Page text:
Quantcast

Plans for second US-N. Korean summit met with both hope and fear

President Donald Trump and North Korean leader Kim Jong Un meet at the Capella Hotel in Singapore, Tuesday, June 12, 2018.

KEVIN LIM/THE STRAITS TIMES

By KIM GAMEL | STARS AND STRIPES Published: January 19, 2019

SEOUL, South Korea – South Korea has said it expects the next U.S.-North Korean summit to be a “turning point.” The question will be in which direction.

The White House announced Friday that the two leaders would meet again near the end of February. President Donald Trump said Saturday that the location has been chosen and would be disclosed later. Vietnam has been widely reported as the likely site.

“We have made a lot of progress as far as denuclearization is concerned and we’re talking about a lot of different things,” he said. “Things are going very well with North Korea.”

Here’s a look at what’s changed, what hasn’t and what needs to since Trump and North Korean leader Kim Jong Un promised to work toward the “complete denuclearization of the Korean Peninsula” during their first meeting on June 12 in Singapore.

The threat

The surge in diplomacy that began early last year when the North agreed to participate in the Winter Olympics has eased tensions on the divided peninsula. That’s a welcome change for Seoul after a series of North Korean missile and nuclear tests in 2016-17 raised fears of a nuclear war.

Trump and Kim also traded threats and personal insults, with Trump warning at one point that he would “totally destroy” the North if forced to defend the United States and its allies.

Trump now says he and Kim “fell in love.” North Korea announced a testing moratorium on long-range missiles and nuclear weapons. It conducted an explosion that it said destroyed its nuclear testing site at Punggye-ri. Kim also said he was willing to dismantle the main Yongyon nuclear research facility if the United States “takes corresponding measures.”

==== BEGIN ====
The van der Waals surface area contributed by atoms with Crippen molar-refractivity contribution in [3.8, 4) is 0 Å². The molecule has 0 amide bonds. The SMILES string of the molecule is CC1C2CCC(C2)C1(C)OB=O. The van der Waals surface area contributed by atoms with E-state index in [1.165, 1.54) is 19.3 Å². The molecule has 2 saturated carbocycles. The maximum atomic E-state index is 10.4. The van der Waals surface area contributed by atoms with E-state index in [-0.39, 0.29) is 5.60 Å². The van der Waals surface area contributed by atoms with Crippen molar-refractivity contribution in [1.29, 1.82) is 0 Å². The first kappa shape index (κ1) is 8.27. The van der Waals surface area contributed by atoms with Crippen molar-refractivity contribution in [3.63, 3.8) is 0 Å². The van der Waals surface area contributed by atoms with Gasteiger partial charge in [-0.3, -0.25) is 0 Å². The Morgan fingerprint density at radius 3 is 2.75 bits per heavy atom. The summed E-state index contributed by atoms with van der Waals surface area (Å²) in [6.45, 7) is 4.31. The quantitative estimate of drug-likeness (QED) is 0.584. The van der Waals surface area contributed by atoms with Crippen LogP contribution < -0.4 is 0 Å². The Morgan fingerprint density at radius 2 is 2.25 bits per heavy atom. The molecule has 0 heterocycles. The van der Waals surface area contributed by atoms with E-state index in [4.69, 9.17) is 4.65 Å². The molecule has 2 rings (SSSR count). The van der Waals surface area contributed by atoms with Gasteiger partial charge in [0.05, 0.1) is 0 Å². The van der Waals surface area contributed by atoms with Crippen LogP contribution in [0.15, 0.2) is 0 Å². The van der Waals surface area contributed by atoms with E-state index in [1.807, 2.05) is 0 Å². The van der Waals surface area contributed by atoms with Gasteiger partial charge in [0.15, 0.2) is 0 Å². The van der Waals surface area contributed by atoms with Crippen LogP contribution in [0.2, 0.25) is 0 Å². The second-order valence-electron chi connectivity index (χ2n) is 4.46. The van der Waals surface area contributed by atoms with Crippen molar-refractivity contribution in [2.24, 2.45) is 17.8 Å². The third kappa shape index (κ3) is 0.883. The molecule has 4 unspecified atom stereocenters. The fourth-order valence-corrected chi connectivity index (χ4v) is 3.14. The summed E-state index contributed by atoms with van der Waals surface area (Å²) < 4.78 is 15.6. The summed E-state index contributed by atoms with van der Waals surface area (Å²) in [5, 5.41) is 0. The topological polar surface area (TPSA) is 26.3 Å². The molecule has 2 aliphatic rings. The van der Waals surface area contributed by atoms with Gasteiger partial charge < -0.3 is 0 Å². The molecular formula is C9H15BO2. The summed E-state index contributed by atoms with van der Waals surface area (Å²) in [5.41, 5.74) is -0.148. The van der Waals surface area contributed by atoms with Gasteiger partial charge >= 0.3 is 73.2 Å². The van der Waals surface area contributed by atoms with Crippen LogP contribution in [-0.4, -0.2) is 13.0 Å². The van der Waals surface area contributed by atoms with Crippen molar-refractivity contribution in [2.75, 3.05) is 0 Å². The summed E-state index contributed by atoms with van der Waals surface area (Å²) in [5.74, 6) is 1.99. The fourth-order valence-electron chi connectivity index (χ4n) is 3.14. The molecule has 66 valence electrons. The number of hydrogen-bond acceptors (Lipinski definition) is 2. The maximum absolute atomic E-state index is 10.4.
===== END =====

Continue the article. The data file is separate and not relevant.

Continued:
While those moves have been welcomed, skeptics point out the North already has made great strides toward developing a nuclear weapon that could reach the U.S. mainland. It is estimated to have 20 to 60 nuclear bombs already in its arsenal and test-fired three intercontinental ballistic missiles, including some that flew toward Japan, in 2017. Satellite images show the communist state is continuing to develop its capabilities.

A Pentagon report released last week warned the U.S. must remain vigilant. “While a possible new avenue to peace now exists with North Korea, it continues to pose an extraordinary threat,” according to the Missile Defense Review report.

Room to maneuver

The U.S. and North Korea have sparred over the North’s nuclear aspirations for decades, but Trump and Kim have changed the rules by introducing a new model of top-down talks. Efforts to hold technical negotiations have faltered as the North rebuffed Secretary of State Mike Pompeo, making it clear Kim only wants to deal with Trump.

The U.S. insists on maintaining “maximum pressure” until it sees “fully and verified denuclearization,” and it introduced new unilateral economic sanctions on the regime as recently as last month. North Korea angrily denounced those and wants a step-by-step approach to the talks, with rewards for steps already taken.